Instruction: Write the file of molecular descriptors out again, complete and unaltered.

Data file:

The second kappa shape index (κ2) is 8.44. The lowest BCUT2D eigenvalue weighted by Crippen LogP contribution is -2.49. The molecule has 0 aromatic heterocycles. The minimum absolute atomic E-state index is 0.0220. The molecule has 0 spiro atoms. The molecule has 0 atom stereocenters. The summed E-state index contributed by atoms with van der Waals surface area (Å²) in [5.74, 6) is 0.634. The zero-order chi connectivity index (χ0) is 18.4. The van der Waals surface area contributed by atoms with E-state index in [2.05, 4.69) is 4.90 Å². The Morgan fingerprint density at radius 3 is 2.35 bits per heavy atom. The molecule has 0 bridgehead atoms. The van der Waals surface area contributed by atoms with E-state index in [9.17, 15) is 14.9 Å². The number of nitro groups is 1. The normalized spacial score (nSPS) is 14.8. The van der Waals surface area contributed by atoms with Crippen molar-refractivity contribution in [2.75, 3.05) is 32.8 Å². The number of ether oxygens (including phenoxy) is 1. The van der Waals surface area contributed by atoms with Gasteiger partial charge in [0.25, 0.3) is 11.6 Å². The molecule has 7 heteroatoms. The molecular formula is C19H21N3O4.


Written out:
The second kappa shape index (κ2) is 8.44. The lowest BCUT2D eigenvalue weighted by Crippen LogP contribution is -2.49. The molecule has 0 aromatic heterocycles. The minimum absolute atomic E-state index is 0.0220. The molecule has 0 spiro atoms. The molecule has 0 atom stereocenters. The summed E-state index contributed by atoms with van der Waals surface area (Å²) in [5.74, 6) is 0.634. The zero-order chi connectivity index (χ0) is 18.4. The van der Waals surface area contributed by atoms with E-state index in [2.05, 4.69) is 4.90 Å². The Morgan fingerprint density at radius 3 is 2.35 bits per heavy atom. The molecule has 0 bridgehead atoms. The van der Waals surface area contributed by atoms with E-state index in [9.17, 15) is 14.9 Å². The number of nitro groups is 1. The normalized spacial score (nSPS) is 14.8. The van der Waals surface area contributed by atoms with Crippen molar-refractivity contribution in [2.75, 3.05) is 32.8 Å². The number of ether oxygens (including phenoxy) is 1. The van der Waals surface area contributed by atoms with Gasteiger partial charge in [0.25, 0.3) is 11.6 Å². The molecule has 7 heteroatoms. The molecular formula is C19H21N3O4.